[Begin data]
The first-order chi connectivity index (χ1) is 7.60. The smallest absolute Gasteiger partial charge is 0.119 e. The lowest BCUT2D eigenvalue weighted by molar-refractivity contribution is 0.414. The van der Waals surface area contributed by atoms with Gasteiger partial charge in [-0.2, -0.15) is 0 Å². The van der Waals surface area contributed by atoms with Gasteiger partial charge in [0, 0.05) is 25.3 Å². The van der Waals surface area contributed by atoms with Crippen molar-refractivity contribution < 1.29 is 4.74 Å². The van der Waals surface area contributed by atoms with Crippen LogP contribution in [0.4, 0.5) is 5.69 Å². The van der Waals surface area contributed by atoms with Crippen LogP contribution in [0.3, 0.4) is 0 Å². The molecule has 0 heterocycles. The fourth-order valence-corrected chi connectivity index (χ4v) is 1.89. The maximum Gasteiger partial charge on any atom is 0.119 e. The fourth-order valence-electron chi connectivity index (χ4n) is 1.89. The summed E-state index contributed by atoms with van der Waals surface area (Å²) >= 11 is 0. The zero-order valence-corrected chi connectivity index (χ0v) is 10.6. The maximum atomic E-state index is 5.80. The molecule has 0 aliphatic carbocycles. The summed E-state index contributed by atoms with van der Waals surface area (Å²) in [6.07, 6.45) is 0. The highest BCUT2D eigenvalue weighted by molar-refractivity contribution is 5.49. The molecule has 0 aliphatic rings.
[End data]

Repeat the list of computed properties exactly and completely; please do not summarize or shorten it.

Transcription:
The first-order chi connectivity index (χ1) is 7.60. The smallest absolute Gasteiger partial charge is 0.119 e. The lowest BCUT2D eigenvalue weighted by molar-refractivity contribution is 0.414. The van der Waals surface area contributed by atoms with Gasteiger partial charge in [-0.2, -0.15) is 0 Å². The van der Waals surface area contributed by atoms with Gasteiger partial charge in [0, 0.05) is 25.3 Å². The van der Waals surface area contributed by atoms with Crippen molar-refractivity contribution < 1.29 is 4.74 Å². The van der Waals surface area contributed by atoms with Crippen LogP contribution in [0.4, 0.5) is 5.69 Å². The van der Waals surface area contributed by atoms with Crippen LogP contribution in [0.3, 0.4) is 0 Å². The molecule has 0 heterocycles. The fourth-order valence-corrected chi connectivity index (χ4v) is 1.89. The maximum Gasteiger partial charge on any atom is 0.119 e. The fourth-order valence-electron chi connectivity index (χ4n) is 1.89. The summed E-state index contributed by atoms with van der Waals surface area (Å²) >= 11 is 0. The zero-order valence-corrected chi connectivity index (χ0v) is 10.6. The maximum atomic E-state index is 5.80. The molecule has 0 aliphatic carbocycles. The summed E-state index contributed by atoms with van der Waals surface area (Å²) in [6.07, 6.45) is 0. The highest BCUT2D eigenvalue weighted by molar-refractivity contribution is 5.49. The molecule has 0 aliphatic rings.